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Julio Blanco Garcia, the 28-year-old Falls Church man convicted in August of the premeditated first-degree murder of 19-year-old art student Vanessa Pham in 2010, was sentenced to 49 years in prison Friday.

Members of Pham’s family were present, and one female relative ran out of the courtroom crying as prosecutor Casey Lingan described some details of Pham’s murder.

“No murder is a good murder,” Lingan said. “But certainly some are worse than others. This is such a case.”

Lingan called Pham’s murder “senseless” and said “in her innocence, Vanessa Pham offered the defendant and his 1-year-old child a ride. He then took not only her innocence, but her life. She fought to the end, but was not strong enough to survive.”

On June 27, 2010, Pham, of Falls Church, was last seen alive outside of Fairfax Plaza Shopping Center minutes before her white Toyota Scion was found in a nearby ditch at the intersection of Arlington Boulevard and Williams Drive. Pham had been repeatedly stabbed and was determined to have been murdered, police said. Police later discovered surveillance video showing that Pham had been at Fairfax Plaza Shopping Center only 10 minutes before her body was discovered.

It was revealed during trial that Blanco-Garcia was high on PCP and was with his 1-year-old daughter when he approached Pham that day, asking for a ride to a nearby hospital.

He said he had been hallucinating and was paranoid, and that when Pham took a wrong turn on the way to the hospital he instinctively and mistakenly thought he and his daughter were in danger. He then admitted to pulling a large butcher knife from his backpack and stabbing her repeatedly.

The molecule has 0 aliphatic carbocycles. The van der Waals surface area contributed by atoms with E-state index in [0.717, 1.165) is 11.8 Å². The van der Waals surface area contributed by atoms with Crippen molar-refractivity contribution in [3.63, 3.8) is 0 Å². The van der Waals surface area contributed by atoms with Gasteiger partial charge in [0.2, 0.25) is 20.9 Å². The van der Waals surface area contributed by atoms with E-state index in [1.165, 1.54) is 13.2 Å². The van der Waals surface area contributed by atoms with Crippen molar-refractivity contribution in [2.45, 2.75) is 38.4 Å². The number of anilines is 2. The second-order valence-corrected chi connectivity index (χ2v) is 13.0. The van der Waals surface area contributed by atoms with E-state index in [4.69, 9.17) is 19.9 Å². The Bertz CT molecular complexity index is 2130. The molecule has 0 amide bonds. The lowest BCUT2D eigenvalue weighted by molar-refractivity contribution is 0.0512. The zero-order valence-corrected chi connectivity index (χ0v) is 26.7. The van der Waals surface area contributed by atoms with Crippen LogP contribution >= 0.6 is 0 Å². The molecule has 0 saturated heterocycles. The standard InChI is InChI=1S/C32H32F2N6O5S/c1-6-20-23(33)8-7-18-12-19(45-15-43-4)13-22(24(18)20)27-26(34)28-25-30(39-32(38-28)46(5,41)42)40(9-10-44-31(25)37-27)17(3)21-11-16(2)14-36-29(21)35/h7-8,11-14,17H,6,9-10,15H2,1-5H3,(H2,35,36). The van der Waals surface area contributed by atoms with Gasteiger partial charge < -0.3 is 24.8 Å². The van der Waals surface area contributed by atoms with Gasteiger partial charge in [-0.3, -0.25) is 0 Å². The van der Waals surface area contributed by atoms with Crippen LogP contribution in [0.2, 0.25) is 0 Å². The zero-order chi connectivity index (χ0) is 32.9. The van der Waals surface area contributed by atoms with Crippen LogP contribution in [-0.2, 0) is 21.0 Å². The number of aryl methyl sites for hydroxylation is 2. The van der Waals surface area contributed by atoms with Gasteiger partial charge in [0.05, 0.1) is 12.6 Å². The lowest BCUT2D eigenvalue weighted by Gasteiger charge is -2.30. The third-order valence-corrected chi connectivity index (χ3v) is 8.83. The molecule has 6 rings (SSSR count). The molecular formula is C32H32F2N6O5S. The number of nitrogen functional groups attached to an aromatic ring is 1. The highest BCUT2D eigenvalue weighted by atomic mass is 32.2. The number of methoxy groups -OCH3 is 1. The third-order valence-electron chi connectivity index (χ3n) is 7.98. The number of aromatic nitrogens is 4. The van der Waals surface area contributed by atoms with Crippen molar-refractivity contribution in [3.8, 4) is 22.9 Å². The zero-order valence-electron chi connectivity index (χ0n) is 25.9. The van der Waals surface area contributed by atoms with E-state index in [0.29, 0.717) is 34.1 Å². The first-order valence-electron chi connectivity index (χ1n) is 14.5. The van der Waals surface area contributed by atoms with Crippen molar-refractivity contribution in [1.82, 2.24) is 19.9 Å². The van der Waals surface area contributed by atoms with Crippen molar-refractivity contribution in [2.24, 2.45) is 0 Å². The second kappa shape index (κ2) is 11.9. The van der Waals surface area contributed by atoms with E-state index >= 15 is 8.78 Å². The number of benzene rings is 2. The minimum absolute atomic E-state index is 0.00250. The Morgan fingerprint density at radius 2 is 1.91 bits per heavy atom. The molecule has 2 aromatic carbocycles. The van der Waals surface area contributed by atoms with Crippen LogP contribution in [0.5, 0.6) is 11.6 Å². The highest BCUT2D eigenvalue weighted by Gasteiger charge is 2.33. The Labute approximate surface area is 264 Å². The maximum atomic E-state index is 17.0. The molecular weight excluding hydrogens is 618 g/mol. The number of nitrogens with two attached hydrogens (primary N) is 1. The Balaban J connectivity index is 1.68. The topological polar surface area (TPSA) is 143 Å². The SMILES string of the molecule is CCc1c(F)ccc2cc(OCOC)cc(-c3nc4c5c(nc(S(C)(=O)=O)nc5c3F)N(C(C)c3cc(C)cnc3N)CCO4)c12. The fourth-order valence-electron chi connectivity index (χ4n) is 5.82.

During trial, a medical examiner testified that Pham suffered 13 stab wounds, including two in the chest that caused her death. The examiner said Pham likely would not have died immediately from those wounds and that she likely tried to fight off her attacker for about half-a-minute before dying, sustaining defensive wounds on her hands.

“I’m not a bad guy,” Blanco Garcia said on a police video recorded after his arrest. “I was just so high that time ... I asked for a ride to the hospital and I grabbed a knife...I’m so sorry I didn’t mean to. ...God is not going to forgive what I did.”

During Friday’s sentencing, Lingan said although Blanco-Garcia “tried to transfer blame for the murder on the voluntary ingestion of PCP,” and claimed the drug distorted his memory of the actual events, he nonetheless remembered “exactly what he had been wearing that day.” Lingan added that “what gets lost in these cases is not so much the 19 years that were taken away, but the many years of the future that were taken…Vanessa Pham’s family will never see her future blossom, or know what flowers she would want to choose for her wedding.” Pointing across the room at Blanco-Garcia, Lingan concluded, “These are moments lost forever due to his greed, his malice and his evil.”

Earlier during the sentencing, defense attorneys painted a softer picture of Blanco-Garcia, describing him as a model prisoner who reads the Bible, considers himself a Christian, and earned his high school equivalency degree while in jail. “This murder was not motivated by greed, or motivation to rob or motivation to rape,” said defense attorney Albert Salvado. “PCP certainly played a role in this.”

It was also revealed during sentencing that Blanco-Garcia grew up in Guatemala and was brought to the United States by his mother in 2002 at the age of 17. According to immigration officials, Blanco-Garcia is in the U.S. illegally.

Just prior to the judgment by Fairfax County Circuit Court Judge Jane Marum Roush, Blanco was led out into the courtroom by sheriff’s deputies. Wearing a green prison jumpsuit, his hair longer and far more disheveled than during his trial, Blanco-Garcia spoke on his own behalf.

“I am deeply sorry for what I did,” he said. “And I hope my punishment will help in the grieving process.”

Salvados said an appeal is not out of the question. “It is possible,” he said. “We will first need to converse with our client. Ultimately it is his choice.”

gmacdonald@fairfaxtimes.com